2010 has arrived. The holidays are over but the bills arriving are not. Luke Hirst, MD of debt experts DebtBusters anticipates ‘Thousands of over -indebted consumers to be flocking to debt counsellors in January as the after affects of the holiday season kick in. Failure to deal with debt early can only make things worse […]
3 December 2014
Festive Season Financial Survival Guide
“We wish you a Merry Christmas” was presumably the music you heard playing in one of your local shopping markets in early October. You most likely felt a sense of uneasiness because you quickly remembered the financial implications that tag along with the festive season.
To certify that you make it out ‘alive’ at the end of the festive season and to avoid suffering from the January ‘financial blues’, follow these festive season financial tips to guide you into the new year.
1.Forecast for the festive season
The first thing you need to do when gearing up for the festive season is plan ahead. Draw up a schedule and save in advance so you effectively manage your time, as well as your funds. The last thing you want to do is over-commit yourself without funds, leaving you in debt.
2.Build a Budget
It may sound like a novel concept, but build a budget specifically for the festive season to help you manage your finances.
A budget is a breakdown of your income and expenses. It helps you to plan for the month ahead and by sticking to it, it helps prevent you from spending more than you earn each month.
You can do this by listing all sources on income, including a 13th cheque you may be lucky enough to receive in December.
Consider all of your expenses, both necessities and luxuries. The festive season often comes with an array of new expenses such as, gifts, holiday expenses, travelling costs and the costs associated with festive season feasts.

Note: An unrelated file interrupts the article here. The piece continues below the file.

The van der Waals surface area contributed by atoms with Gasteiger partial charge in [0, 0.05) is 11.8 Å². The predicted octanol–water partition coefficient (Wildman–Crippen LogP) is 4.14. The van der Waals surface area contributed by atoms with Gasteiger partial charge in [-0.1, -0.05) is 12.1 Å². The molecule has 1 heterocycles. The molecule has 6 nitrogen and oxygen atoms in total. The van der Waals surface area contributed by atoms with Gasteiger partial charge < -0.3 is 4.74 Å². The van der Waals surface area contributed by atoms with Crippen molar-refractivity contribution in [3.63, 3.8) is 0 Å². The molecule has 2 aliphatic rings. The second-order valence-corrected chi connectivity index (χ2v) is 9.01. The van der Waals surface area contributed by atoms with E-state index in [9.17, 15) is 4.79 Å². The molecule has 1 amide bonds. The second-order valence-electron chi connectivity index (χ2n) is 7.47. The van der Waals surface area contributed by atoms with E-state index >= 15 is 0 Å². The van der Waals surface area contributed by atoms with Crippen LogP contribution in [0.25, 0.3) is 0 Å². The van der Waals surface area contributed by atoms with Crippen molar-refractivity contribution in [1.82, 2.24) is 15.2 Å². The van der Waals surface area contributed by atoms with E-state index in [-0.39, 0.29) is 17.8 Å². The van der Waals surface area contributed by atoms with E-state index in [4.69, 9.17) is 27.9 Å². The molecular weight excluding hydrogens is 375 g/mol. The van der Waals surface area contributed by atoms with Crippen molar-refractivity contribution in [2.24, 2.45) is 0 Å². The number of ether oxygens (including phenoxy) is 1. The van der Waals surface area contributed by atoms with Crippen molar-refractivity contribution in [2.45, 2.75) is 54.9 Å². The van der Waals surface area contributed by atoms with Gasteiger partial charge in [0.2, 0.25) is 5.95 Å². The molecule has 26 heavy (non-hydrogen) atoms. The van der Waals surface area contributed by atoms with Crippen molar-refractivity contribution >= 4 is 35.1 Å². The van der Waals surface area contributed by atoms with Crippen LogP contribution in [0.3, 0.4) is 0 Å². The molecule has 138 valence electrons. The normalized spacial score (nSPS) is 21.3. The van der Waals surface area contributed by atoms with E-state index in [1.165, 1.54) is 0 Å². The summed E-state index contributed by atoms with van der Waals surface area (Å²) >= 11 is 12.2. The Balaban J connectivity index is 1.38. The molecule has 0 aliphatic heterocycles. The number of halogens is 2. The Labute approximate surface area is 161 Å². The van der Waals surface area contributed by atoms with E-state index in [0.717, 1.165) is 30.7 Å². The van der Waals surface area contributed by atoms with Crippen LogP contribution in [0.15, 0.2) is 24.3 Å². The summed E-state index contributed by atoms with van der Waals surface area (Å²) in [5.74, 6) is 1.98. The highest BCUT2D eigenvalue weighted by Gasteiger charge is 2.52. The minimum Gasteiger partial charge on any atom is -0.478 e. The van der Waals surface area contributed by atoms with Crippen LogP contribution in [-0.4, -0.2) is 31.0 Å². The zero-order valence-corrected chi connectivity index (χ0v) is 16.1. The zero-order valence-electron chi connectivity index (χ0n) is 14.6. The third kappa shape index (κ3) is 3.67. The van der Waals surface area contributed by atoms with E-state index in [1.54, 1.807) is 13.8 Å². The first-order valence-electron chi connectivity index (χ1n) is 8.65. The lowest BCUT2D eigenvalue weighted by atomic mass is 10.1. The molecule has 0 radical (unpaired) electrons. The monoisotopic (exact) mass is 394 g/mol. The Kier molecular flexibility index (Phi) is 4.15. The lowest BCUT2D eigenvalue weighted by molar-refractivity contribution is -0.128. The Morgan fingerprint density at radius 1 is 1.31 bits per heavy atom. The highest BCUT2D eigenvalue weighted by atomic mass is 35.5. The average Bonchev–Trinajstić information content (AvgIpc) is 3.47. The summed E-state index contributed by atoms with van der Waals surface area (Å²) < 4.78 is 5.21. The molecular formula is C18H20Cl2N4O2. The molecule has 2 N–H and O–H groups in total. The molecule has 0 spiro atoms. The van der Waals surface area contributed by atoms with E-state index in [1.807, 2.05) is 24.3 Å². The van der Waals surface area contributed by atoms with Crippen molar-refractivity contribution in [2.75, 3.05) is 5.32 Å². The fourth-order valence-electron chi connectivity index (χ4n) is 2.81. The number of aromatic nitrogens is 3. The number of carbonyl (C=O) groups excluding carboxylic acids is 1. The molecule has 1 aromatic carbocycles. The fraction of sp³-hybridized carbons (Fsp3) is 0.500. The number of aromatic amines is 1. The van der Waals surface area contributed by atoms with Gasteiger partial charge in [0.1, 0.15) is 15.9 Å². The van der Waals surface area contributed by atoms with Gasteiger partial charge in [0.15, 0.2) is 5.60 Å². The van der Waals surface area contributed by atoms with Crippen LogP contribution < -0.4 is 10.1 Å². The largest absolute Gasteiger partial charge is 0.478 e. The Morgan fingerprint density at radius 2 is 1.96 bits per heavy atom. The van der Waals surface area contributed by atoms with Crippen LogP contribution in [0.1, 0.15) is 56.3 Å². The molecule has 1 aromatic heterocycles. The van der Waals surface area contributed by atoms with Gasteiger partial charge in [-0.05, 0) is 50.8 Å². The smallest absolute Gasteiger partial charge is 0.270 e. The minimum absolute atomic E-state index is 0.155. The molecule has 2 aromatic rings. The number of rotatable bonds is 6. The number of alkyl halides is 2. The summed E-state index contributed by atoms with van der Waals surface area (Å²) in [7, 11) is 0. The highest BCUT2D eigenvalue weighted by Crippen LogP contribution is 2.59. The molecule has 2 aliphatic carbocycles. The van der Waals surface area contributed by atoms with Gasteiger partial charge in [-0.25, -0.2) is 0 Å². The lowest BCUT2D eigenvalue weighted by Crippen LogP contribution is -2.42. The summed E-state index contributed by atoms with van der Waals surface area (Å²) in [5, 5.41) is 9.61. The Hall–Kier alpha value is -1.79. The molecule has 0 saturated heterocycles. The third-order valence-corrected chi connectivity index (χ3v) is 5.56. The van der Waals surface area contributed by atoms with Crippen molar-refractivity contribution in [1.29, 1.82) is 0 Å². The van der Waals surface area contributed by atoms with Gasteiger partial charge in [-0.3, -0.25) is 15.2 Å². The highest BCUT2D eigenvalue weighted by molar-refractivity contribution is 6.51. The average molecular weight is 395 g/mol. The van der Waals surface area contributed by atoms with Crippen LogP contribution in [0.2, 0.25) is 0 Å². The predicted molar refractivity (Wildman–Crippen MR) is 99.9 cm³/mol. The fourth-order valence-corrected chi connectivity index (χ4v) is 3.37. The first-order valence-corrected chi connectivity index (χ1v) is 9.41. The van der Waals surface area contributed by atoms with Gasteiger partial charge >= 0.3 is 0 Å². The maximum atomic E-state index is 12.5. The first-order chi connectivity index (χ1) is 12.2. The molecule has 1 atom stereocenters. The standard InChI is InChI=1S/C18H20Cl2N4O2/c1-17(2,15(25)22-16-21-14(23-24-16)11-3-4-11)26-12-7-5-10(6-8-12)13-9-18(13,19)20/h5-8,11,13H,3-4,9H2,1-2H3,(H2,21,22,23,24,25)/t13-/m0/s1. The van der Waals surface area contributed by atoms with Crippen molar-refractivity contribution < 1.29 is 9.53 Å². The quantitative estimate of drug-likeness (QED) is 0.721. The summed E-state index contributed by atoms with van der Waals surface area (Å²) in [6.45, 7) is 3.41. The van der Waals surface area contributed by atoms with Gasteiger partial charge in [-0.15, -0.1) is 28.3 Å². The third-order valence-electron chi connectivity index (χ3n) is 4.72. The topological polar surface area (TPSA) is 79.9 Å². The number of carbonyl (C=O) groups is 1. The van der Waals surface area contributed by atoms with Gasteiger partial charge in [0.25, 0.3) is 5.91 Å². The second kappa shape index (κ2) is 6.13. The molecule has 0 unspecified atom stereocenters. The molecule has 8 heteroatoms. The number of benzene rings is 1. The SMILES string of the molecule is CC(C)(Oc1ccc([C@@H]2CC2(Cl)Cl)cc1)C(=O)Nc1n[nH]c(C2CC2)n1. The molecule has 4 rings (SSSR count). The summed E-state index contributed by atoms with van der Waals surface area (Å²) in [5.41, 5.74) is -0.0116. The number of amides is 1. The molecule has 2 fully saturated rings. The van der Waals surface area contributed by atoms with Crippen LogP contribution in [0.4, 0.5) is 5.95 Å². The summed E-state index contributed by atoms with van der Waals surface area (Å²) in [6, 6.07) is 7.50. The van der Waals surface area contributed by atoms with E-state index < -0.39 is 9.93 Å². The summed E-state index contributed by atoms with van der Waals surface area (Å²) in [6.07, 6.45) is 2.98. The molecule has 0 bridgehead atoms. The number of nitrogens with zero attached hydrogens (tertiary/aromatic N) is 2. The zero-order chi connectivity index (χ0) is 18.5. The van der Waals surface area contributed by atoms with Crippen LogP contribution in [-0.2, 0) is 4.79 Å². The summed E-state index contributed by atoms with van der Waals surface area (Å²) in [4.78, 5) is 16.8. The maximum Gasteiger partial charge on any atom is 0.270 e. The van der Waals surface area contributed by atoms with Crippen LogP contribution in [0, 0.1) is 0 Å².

Don’t forget to total your income and expenses. If your income exceeds your expenses, you will need to cut down on expenses.
Make sure you are aware of all of the cost implications associated with the activities you want to engage in over this period, and only follow through with them if your budget allows you to.
Over the festive season, keep a record of your purchases and stay on track with your budget.
3.Spend your 13th cheque wisely
It is vital that you spend your 13th cheque wisely by assessing all of your options;
- Ditch your debt: Use your 13th cheque to settle any outstanding bills or overdue debt repayments, such as medical bills, school fees or even your hefty outstanding credit card balance. Prioritise your debts by paying off your debt with high interests rates attached first.
- Salvage your savings: If you have struggled to keep up to date with your savings plan or if you have missed your savings goals throughout the year, now is the time to use your bonus wisely and get your savings back on track. Alternatively, put your 13th cheque into a savings account or boost your retirement annuity